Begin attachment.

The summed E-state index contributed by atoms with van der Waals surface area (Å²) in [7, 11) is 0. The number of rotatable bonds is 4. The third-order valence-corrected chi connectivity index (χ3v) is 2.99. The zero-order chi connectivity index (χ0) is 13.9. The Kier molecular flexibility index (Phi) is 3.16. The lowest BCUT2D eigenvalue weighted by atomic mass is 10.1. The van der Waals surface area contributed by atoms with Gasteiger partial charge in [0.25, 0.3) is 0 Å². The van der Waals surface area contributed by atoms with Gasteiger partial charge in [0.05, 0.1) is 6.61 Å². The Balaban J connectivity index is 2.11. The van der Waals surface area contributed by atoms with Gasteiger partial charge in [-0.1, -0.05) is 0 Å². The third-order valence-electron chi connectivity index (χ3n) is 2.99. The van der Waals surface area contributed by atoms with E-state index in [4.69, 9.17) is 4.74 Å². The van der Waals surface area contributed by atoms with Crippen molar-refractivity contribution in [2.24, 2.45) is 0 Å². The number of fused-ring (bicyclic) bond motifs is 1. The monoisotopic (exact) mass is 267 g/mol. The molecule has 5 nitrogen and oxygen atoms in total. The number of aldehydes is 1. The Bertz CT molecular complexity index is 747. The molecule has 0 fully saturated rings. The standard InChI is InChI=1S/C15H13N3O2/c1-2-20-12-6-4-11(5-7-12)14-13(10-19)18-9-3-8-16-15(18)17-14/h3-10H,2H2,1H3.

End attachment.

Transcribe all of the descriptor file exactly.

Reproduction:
The summed E-state index contributed by atoms with van der Waals surface area (Å²) in [7, 11) is 0. The number of rotatable bonds is 4. The third-order valence-corrected chi connectivity index (χ3v) is 2.99. The zero-order chi connectivity index (χ0) is 13.9. The Kier molecular flexibility index (Phi) is 3.16. The lowest BCUT2D eigenvalue weighted by atomic mass is 10.1. The van der Waals surface area contributed by atoms with Gasteiger partial charge in [0.25, 0.3) is 0 Å². The van der Waals surface area contributed by atoms with Gasteiger partial charge in [0.05, 0.1) is 6.61 Å². The Balaban J connectivity index is 2.11. The van der Waals surface area contributed by atoms with Gasteiger partial charge in [-0.1, -0.05) is 0 Å². The third-order valence-electron chi connectivity index (χ3n) is 2.99. The van der Waals surface area contributed by atoms with E-state index in [4.69, 9.17) is 4.74 Å². The van der Waals surface area contributed by atoms with Crippen molar-refractivity contribution in [2.24, 2.45) is 0 Å². The number of fused-ring (bicyclic) bond motifs is 1. The monoisotopic (exact) mass is 267 g/mol. The molecule has 5 nitrogen and oxygen atoms in total. The number of aldehydes is 1. The Bertz CT molecular complexity index is 747. The molecule has 0 fully saturated rings. The standard InChI is InChI=1S/C15H13N3O2/c1-2-20-12-6-4-11(5-7-12)14-13(10-19)18-9-3-8-16-15(18)17-14/h3-10H,2H2,1H3.